9 Years Upon The Anvil: the baptism of renewable chemicals and the purification of its strategy

June 29, 2017 |

“We are always in the forge, or on the anvil; by trials God is shaping us for higher things” – Henry Ward Beecher

By now, Tom Boussie of Rennovia has been 20 years in the forge of the chemicals business, and 9 of those years being pounded on the anvil of renewable chemicals development.

“People want to live sustainably,” Boussie told The Digest the other day,  “But I have done due diligence with, like, 100 companies, really deep due diligence with real players, and the only thing they care about at the end of the day is the cost.”

“I suppose I am a total cynic now, focused only on cost and economic drivers, but 20 years made me into a cynic. I used to be very wide-eyed and altruistic. But it’s been beaten out of me, and beaten out of all of us I think. I meet these young 32 year olds with their great new ideas. And I think, “Go! go! go! Please, the rest of us, we need the fresh blood!”

From Boussie, you’ll hear no Sunday sermons on greenhouse gas emissions, no candlelight-vigil kumbaya for keeping oil in the ground, no psalm-singing of the inevitable victory of biomass over petroleum, or thundering jeremiads about sustainability. Any incurable optimism has been cured.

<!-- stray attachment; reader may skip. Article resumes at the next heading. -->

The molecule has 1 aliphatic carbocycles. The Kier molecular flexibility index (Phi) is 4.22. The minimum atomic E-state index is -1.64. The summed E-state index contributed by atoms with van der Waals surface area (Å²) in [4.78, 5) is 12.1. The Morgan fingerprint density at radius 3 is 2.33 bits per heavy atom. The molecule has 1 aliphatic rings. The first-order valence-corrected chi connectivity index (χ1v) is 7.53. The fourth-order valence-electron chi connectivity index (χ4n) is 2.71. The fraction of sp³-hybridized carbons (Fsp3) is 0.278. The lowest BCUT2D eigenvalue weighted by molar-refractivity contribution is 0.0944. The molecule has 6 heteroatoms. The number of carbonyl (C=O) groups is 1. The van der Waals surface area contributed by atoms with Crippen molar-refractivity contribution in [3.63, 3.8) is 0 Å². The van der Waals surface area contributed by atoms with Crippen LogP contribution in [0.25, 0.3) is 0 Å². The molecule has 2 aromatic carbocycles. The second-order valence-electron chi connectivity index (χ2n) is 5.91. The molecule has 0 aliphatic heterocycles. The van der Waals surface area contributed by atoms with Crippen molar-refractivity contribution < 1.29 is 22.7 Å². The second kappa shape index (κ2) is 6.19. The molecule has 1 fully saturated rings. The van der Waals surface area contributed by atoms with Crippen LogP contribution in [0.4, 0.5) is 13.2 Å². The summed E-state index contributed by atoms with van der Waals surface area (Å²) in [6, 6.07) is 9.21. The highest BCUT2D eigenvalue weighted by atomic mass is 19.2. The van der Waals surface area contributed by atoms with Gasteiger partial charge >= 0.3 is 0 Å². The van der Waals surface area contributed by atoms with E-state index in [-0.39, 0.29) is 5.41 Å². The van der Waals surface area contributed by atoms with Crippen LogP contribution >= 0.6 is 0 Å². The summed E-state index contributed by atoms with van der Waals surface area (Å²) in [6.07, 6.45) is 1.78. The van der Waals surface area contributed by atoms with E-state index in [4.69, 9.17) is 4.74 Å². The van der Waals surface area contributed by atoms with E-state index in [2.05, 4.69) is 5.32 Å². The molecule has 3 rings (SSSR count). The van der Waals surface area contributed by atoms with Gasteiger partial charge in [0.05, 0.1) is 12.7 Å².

They’ve been beat, but they’re not beaten. A blacksmith is pounding out the impurities when he hammers a piece of steel upon his anvil, and this generation has felt the BOOM! of the hammer on their heads.

BOOM! Gone is the belief that governments will help de-risk technologies through to scale to achieve their carbon goals. BOOM! Gone is the belief that corporations will write the $400 million checks for first-of-kind commercial plants. BOOM! Gone is the hope that investors will take the long view on oil prices. BOOM!  The pounding has continued until BOOM! all there is left is the essence. And BOOM! the essence of the chemical industry is cost.

“The Coke and Pepsi plant bottle is an exception.” Boussie said. “For everyone else, if you don’t have the cost, they walk away. They’ll walk away, guaranteed, and no project will get greenlighted, there’ll be no equity investment. There’ll be none of that, if you don’t have the cost. Period.

“So, I have to accept the reality on the ground, rather than railing against the subsidies that prop up the oil industry. It’s some other person’s job to knock those down, because I am not going to be able to base a business model around it, and I can’t afford to spend energy on it.”

This is the generation that’s had the romance knocked out of it. These days, they don’t fall in love with a feedstock, or a molecule, as Jennifer Holmgren always warned the industry never to do. They’re cynical, they’re tart, but not sour, not bitter. They’re oranges, not cranberries.

Olympia Dukakis as Rose Castorini in Moonstruck